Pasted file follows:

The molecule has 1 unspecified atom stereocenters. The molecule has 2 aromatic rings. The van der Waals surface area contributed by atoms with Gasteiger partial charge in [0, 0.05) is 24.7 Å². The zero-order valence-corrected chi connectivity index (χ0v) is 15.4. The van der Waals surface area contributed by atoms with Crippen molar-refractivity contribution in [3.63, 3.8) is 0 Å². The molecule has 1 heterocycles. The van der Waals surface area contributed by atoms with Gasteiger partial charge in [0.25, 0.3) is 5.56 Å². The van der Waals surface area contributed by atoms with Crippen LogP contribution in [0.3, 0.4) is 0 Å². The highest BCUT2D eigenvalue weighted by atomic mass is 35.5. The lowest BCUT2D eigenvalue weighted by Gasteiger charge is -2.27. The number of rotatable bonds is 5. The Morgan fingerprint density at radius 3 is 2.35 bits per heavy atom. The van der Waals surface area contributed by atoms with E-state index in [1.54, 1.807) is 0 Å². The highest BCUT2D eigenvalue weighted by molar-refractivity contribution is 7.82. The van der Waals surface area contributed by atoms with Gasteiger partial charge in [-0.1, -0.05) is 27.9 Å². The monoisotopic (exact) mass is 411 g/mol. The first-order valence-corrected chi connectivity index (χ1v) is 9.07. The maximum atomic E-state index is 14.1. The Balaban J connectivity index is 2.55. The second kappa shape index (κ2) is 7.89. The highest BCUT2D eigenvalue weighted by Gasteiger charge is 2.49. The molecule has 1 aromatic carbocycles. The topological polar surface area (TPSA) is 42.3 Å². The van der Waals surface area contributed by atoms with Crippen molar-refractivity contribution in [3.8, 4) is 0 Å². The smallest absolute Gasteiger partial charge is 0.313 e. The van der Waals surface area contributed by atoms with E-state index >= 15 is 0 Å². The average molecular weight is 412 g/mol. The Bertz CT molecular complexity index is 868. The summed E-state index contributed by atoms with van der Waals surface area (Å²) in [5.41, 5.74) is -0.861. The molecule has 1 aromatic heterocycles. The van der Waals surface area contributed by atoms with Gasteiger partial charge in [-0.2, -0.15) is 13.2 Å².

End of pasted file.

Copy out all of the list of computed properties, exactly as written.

The molecule has 1 unspecified atom stereocenters. The molecule has 2 aromatic rings. The van der Waals surface area contributed by atoms with Gasteiger partial charge in [0, 0.05) is 24.7 Å². The zero-order valence-corrected chi connectivity index (χ0v) is 15.4. The van der Waals surface area contributed by atoms with Crippen molar-refractivity contribution in [3.63, 3.8) is 0 Å². The molecule has 1 heterocycles. The van der Waals surface area contributed by atoms with Gasteiger partial charge in [0.25, 0.3) is 5.56 Å². The van der Waals surface area contributed by atoms with Crippen LogP contribution in [0.3, 0.4) is 0 Å². The highest BCUT2D eigenvalue weighted by atomic mass is 35.5. The lowest BCUT2D eigenvalue weighted by Gasteiger charge is -2.27. The number of rotatable bonds is 5. The Morgan fingerprint density at radius 3 is 2.35 bits per heavy atom. The van der Waals surface area contributed by atoms with E-state index in [1.54, 1.807) is 0 Å². The highest BCUT2D eigenvalue weighted by molar-refractivity contribution is 7.82. The van der Waals surface area contributed by atoms with Gasteiger partial charge in [-0.1, -0.05) is 27.9 Å². The monoisotopic (exact) mass is 411 g/mol. The first-order valence-corrected chi connectivity index (χ1v) is 9.07. The maximum atomic E-state index is 14.1. The Balaban J connectivity index is 2.55. The second kappa shape index (κ2) is 7.89. The highest BCUT2D eigenvalue weighted by Gasteiger charge is 2.49. The molecule has 1 aromatic carbocycles. The topological polar surface area (TPSA) is 42.3 Å². The van der Waals surface area contributed by atoms with Crippen molar-refractivity contribution in [3.8, 4) is 0 Å². The smallest absolute Gasteiger partial charge is 0.313 e. The van der Waals surface area contributed by atoms with E-state index >= 15 is 0 Å². The average molecular weight is 412 g/mol. The Bertz CT molecular complexity index is 868. The summed E-state index contributed by atoms with van der Waals surface area (Å²) in [5.41, 5.74) is -0.861. The molecule has 1 aromatic heterocycles. The van der Waals surface area contributed by atoms with Gasteiger partial charge in [-0.2, -0.15) is 13.2 Å².